‘Ops’ Curve Finance ‘Overreacted’ & Seized Nearly 80% Voting Power for First Proposal
Curve Finance, the decentralized exchange liquidity pool on Ethereum, is currently voting for its very first proposal. As per this proposal, the project is looking to introduce a new Compound COMP-enabled pool to Curve Finance with DAI and USDC. It also proposes to boost incentives for liquidity providers of COMP.
Additionally, the proposal further involves a suggestion to introduce a withdrawal fee of 0.02%, which would be used to burn CRV, governance token of Curve, for this pool.
To vote, users have to obtain a separate voting token veCRV. Those who want to vote through the Curve DAO have to lock their tokens and vote with veCRV. Having large amounts of veCRV means, one can submit their own proposals as well.
Interestingly, the voting power is affected by the length of the period, a maximum of four years, the token is locked. As such, the longer the CRV tokens are locked, the higher the voting power.
Launched less than ten days ago, only a small portion of CRV tokens has been locked up, just 6.7% of the 10 million CRV tokens, which has been because of the gas prices, making it difficult for smaller liquidity providers to claim and lock their CRV.
According to the Curve Finance team, the goal of its CRV token is to “incentivise liquidity providers,” and get the users involved in its governance.
CRV meanwhile is struggling as it currently trades 94.4% lower than its all-time high, hit the day of the launch. Unlike the token price, Curve Finance enjoyed a growth of 338% during the same period to surpass $1 billion in total value locked in its protocol. The project has also crossed $2.5 billion in cumulative volume.
Concentration of Power
The voting process for the proposal saw the founder of Curve Finance take over 79.8% of the voting power, noted yEarn Finance founder Andre Cronje. He added,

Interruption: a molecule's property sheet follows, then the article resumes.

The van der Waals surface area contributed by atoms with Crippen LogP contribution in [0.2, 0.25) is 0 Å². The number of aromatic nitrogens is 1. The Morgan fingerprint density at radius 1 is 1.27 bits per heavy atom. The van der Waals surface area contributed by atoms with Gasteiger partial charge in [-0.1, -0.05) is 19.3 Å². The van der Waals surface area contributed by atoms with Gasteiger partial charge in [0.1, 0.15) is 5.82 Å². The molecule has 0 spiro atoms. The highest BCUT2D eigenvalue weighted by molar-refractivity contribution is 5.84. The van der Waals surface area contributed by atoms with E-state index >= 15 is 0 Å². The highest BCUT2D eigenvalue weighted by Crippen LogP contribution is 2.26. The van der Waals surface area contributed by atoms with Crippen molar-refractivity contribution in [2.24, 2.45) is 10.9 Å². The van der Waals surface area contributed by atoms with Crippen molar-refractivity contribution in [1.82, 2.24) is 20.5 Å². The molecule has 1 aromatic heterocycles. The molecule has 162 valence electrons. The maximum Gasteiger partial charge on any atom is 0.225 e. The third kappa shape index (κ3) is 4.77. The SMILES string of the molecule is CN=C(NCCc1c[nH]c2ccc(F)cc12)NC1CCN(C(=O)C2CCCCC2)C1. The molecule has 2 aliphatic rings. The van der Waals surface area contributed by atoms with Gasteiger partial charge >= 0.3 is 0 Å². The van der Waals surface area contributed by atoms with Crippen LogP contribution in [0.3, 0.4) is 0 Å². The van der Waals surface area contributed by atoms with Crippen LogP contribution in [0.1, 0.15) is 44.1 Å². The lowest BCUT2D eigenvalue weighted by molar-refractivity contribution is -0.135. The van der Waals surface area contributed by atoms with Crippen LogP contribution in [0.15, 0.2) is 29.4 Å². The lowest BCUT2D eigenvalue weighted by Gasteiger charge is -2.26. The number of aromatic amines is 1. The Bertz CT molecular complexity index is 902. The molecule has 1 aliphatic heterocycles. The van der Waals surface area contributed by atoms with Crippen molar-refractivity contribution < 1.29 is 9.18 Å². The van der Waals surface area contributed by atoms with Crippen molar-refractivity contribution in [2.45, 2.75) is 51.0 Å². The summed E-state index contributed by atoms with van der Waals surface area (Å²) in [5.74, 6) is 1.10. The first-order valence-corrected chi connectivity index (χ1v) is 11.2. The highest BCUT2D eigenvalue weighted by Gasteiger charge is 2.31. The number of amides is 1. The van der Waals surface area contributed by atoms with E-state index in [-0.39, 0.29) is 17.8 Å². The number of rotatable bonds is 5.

“Since founder rewards are significantly higher than LPs and other voters, pretty much locked everyone else out. So guess voting is pointless now.”
Cronje further shared that he doesn't mind any of this and thinks it's “good the founder has arguably the most control, and there is nothing wrong with that.”
Curve reacted to this with, “Ops. Too bad,” adding,
“That was a reaction to 0x431 taking 50%, but the founder overreacted. The founder will abstain from voting now until more people votelock.”
The community has until August 28th before the governance system is up. To decrease the founder's power to 50%, they only need to lock up to 150 million CRV.
Currently, in limbo, the project is waiting for a quorum to pass it, which is expected to be fixed in the coming days as voting power balances.
On-chain governance dumpster fires are going to get way worse soon. I had hoped Tezos would have proven this by now, but the stakes were simply too low for anyone to bother. DeFi TVL is going to drive all kinds of governance attacks and most protocols are woefully unprepared.
— kain.eth (@kaiynne) August 23, 2020
The decentralized nature of DeFi governance systems has been coming into question lately. The concentration of tokens in these systems is actually not better than the ownership structure in JP Morgan Chase or Bank of America, said TokenDaily in its report.
For instance, over 13% of voting power for Compound is controlled by the top 10 addresses.
This is because DeFi governance tokens offer a “unique opportunity to influence the direction of open protocols that are otherwise nearly impossible to control,” a power not unlike what is allotted to shareholders.